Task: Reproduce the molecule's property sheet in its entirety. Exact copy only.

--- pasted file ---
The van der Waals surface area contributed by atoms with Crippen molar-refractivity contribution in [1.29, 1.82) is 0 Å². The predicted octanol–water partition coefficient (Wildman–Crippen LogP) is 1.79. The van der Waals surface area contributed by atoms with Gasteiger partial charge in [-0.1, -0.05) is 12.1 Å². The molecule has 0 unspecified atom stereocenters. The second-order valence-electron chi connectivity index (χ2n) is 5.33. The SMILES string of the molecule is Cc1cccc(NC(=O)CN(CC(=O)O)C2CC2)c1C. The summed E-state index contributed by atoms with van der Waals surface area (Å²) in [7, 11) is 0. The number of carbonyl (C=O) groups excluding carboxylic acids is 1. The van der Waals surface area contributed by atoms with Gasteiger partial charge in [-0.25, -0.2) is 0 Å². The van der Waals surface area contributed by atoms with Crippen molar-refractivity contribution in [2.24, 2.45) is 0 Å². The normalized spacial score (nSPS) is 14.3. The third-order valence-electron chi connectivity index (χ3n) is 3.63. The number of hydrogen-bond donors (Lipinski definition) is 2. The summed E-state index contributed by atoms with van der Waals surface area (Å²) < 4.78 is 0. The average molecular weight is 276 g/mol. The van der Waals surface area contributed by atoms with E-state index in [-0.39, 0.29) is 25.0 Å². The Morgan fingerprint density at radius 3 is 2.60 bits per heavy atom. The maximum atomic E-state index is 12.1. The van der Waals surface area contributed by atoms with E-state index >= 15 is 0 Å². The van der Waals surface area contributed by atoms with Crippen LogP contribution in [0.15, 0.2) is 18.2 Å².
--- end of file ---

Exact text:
The van der Waals surface area contributed by atoms with Crippen molar-refractivity contribution in [1.29, 1.82) is 0 Å². The predicted octanol–water partition coefficient (Wildman–Crippen LogP) is 1.79. The van der Waals surface area contributed by atoms with Gasteiger partial charge in [-0.1, -0.05) is 12.1 Å². The molecule has 0 unspecified atom stereocenters. The second-order valence-electron chi connectivity index (χ2n) is 5.33. The SMILES string of the molecule is Cc1cccc(NC(=O)CN(CC(=O)O)C2CC2)c1C. The summed E-state index contributed by atoms with van der Waals surface area (Å²) in [7, 11) is 0. The number of carbonyl (C=O) groups excluding carboxylic acids is 1. The van der Waals surface area contributed by atoms with Gasteiger partial charge in [-0.25, -0.2) is 0 Å². The van der Waals surface area contributed by atoms with Crippen molar-refractivity contribution in [2.24, 2.45) is 0 Å². The normalized spacial score (nSPS) is 14.3. The third-order valence-electron chi connectivity index (χ3n) is 3.63. The number of hydrogen-bond donors (Lipinski definition) is 2. The summed E-state index contributed by atoms with van der Waals surface area (Å²) < 4.78 is 0. The average molecular weight is 276 g/mol. The van der Waals surface area contributed by atoms with E-state index in [-0.39, 0.29) is 25.0 Å². The Morgan fingerprint density at radius 3 is 2.60 bits per heavy atom. The maximum atomic E-state index is 12.1. The van der Waals surface area contributed by atoms with E-state index >= 15 is 0 Å². The van der Waals surface area contributed by atoms with Crippen LogP contribution in [0.15, 0.2) is 18.2 Å².